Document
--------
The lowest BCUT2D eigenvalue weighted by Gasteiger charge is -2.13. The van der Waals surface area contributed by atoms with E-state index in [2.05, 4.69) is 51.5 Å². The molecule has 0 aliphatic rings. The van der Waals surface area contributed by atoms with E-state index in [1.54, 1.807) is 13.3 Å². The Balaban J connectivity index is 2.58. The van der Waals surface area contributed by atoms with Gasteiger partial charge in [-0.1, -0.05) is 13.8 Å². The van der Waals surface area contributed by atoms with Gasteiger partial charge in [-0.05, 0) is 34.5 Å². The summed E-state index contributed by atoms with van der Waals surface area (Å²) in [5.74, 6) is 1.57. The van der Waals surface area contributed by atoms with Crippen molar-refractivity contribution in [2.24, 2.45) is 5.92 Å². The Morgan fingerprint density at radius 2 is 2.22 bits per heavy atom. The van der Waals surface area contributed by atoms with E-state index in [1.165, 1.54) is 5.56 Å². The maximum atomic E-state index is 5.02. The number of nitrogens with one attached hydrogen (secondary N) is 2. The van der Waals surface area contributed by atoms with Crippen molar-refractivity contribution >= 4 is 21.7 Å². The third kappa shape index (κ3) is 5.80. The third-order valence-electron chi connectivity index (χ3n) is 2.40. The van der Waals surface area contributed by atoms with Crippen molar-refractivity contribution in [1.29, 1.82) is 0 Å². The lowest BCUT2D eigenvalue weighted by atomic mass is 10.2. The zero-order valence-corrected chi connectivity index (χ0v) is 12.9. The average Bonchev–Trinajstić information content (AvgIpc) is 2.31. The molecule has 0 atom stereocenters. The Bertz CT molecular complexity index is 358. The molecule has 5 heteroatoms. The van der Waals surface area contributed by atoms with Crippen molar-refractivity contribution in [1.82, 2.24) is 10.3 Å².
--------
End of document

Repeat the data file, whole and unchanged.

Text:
The lowest BCUT2D eigenvalue weighted by Gasteiger charge is -2.13. The van der Waals surface area contributed by atoms with E-state index in [2.05, 4.69) is 51.5 Å². The molecule has 0 aliphatic rings. The van der Waals surface area contributed by atoms with E-state index in [1.54, 1.807) is 13.3 Å². The Balaban J connectivity index is 2.58. The van der Waals surface area contributed by atoms with Gasteiger partial charge in [-0.1, -0.05) is 13.8 Å². The van der Waals surface area contributed by atoms with Gasteiger partial charge in [-0.05, 0) is 34.5 Å². The summed E-state index contributed by atoms with van der Waals surface area (Å²) in [5.74, 6) is 1.57. The van der Waals surface area contributed by atoms with Crippen molar-refractivity contribution in [2.24, 2.45) is 5.92 Å². The Morgan fingerprint density at radius 2 is 2.22 bits per heavy atom. The van der Waals surface area contributed by atoms with E-state index in [1.165, 1.54) is 5.56 Å². The maximum atomic E-state index is 5.02. The number of nitrogens with one attached hydrogen (secondary N) is 2. The van der Waals surface area contributed by atoms with Crippen molar-refractivity contribution >= 4 is 21.7 Å². The third kappa shape index (κ3) is 5.80. The third-order valence-electron chi connectivity index (χ3n) is 2.40. The van der Waals surface area contributed by atoms with Crippen molar-refractivity contribution in [1.29, 1.82) is 0 Å². The lowest BCUT2D eigenvalue weighted by atomic mass is 10.2. The zero-order valence-corrected chi connectivity index (χ0v) is 12.9. The average Bonchev–Trinajstić information content (AvgIpc) is 2.31. The molecule has 0 atom stereocenters. The Bertz CT molecular complexity index is 358. The molecule has 5 heteroatoms. The van der Waals surface area contributed by atoms with Crippen molar-refractivity contribution in [1.82, 2.24) is 10.3 Å².